The best way to communicate system work processes depends on how you've captured them. If you've used an outline format, you can include that in the text. If you've prepared work process diagrams, you'll want to include them in the document as well. Just be sure to include an explanation of the symbols you're using. In either case, be sure to explain what you mean by the terms "process," "task," and "activity" (or whatever terms you're using).
No matter what form your work process description takes, include a narrative description of the work process. In the first place, preparing a narrative is a good double-check on the formal description. It's amazing how often you'll find minor errors this way.
In the second place, it's critical that people evaluate the work processes, and in my experience, outlines and diagrams tend to be glanced at rather than understood. By providing a graphic and a narrative version, you're encouraging people to understand, and the two forms of information will help clarify each other.
If you're proposing changes to the work processes, include both the current and the new versions and highlight any changes in the narrative. Obviously, you'll want to explain why the proposed changes will improve workflow or resolve problems. You'll often find that the client will point out something that was overlooked in your initial analysis if you include an explicit discussion of the changes you're proposing.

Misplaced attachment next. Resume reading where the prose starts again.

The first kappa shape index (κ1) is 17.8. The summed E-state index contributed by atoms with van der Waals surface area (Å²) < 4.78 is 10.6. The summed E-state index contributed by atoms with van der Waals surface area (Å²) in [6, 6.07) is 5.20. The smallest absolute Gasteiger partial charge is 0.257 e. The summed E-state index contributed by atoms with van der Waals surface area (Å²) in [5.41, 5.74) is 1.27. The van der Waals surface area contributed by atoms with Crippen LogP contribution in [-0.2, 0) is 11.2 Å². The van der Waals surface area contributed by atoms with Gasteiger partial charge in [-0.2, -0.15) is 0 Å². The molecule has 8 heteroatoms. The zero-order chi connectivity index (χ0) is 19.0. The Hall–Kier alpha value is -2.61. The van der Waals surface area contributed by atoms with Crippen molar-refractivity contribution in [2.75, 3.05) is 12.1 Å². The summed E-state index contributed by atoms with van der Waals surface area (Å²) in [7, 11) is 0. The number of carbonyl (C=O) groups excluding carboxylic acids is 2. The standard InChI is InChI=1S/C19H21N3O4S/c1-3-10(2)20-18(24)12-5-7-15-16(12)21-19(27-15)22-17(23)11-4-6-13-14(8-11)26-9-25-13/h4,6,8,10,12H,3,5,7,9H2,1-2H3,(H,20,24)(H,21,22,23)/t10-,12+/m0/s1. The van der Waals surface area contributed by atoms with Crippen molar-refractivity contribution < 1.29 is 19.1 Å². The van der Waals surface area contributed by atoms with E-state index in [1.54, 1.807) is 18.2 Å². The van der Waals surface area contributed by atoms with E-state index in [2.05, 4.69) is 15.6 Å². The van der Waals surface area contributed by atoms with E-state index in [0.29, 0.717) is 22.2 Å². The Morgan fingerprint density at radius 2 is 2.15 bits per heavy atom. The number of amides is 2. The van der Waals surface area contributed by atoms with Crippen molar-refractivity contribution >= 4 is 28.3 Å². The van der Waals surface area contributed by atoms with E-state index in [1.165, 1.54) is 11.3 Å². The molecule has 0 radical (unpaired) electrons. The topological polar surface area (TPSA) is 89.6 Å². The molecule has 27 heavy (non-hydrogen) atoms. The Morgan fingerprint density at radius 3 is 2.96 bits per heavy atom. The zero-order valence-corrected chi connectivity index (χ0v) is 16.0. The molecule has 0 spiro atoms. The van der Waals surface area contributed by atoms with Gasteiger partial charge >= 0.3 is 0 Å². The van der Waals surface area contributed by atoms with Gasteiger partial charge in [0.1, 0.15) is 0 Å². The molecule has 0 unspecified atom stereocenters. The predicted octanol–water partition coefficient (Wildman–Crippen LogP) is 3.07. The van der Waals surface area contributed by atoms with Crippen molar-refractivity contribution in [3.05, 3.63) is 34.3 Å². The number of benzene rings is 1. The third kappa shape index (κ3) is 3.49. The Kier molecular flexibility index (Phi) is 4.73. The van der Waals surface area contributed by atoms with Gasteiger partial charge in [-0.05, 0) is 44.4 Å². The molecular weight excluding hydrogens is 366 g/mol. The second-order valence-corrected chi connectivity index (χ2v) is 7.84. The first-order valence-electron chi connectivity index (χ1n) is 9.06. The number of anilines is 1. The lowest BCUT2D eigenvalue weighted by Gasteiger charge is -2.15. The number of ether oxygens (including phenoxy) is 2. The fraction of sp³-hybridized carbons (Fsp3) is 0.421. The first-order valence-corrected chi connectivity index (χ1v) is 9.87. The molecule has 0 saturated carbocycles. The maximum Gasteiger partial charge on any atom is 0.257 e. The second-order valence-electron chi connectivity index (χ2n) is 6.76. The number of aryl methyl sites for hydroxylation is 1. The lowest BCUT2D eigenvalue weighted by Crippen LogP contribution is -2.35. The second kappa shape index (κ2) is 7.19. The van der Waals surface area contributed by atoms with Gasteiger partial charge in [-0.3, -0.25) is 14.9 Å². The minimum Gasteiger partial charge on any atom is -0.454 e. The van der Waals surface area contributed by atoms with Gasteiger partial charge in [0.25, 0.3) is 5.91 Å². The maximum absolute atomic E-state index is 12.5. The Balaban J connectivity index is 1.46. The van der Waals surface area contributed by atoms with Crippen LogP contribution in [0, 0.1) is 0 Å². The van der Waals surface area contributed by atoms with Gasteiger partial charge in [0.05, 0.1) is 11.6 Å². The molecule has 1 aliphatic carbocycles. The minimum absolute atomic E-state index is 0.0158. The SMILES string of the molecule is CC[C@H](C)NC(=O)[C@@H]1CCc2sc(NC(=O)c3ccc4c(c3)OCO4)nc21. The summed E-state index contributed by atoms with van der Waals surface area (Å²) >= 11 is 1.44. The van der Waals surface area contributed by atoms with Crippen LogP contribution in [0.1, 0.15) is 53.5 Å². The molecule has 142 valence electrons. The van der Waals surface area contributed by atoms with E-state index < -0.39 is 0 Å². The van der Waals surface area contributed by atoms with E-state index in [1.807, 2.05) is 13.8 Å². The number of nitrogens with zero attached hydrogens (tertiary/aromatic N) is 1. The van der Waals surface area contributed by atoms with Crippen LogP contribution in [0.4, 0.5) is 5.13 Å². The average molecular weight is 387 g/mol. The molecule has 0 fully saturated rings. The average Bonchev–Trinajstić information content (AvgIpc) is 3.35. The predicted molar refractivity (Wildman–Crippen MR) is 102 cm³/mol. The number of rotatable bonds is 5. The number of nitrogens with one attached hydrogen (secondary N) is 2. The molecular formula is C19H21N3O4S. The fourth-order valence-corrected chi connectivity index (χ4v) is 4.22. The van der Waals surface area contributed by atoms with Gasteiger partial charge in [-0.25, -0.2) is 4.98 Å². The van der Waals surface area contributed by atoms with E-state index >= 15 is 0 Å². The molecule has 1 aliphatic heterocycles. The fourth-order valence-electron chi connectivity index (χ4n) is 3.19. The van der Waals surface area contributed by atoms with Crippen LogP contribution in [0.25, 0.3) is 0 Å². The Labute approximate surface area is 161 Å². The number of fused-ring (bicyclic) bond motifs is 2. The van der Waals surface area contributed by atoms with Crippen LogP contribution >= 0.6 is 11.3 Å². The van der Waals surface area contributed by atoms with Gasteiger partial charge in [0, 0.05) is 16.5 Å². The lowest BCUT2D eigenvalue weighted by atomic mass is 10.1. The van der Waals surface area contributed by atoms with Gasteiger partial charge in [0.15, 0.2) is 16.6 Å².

Documentation of work processes is one area in which the needs of your various audiences can conflict. The development team will be expecting a discussion couched in technical terms: transactions being committed and data items being updated. Clients, on the other hand, need the process to be described using whatever terms they use. These can, coincidentally, be the same as computer terms, but they probably won't be.
When in doubt, err on the side of the client. On practical grounds, it's likely to be far less a stretch for the development team to understand the client's terms than the other way around. If you must use technical terms, make sure that you've adequately defined them in the document.
Unfortunately, this is much easier to say than to do. When you work full-time with computers, it's easy to forget that some of these terms aren't really in common usage. I keep a checklist of words like "transaction" and even "file" and do a final review before submitting a document to a client. It's not difficult to do using the Find functionality of your word processor. Confused clients are rarely happy clients.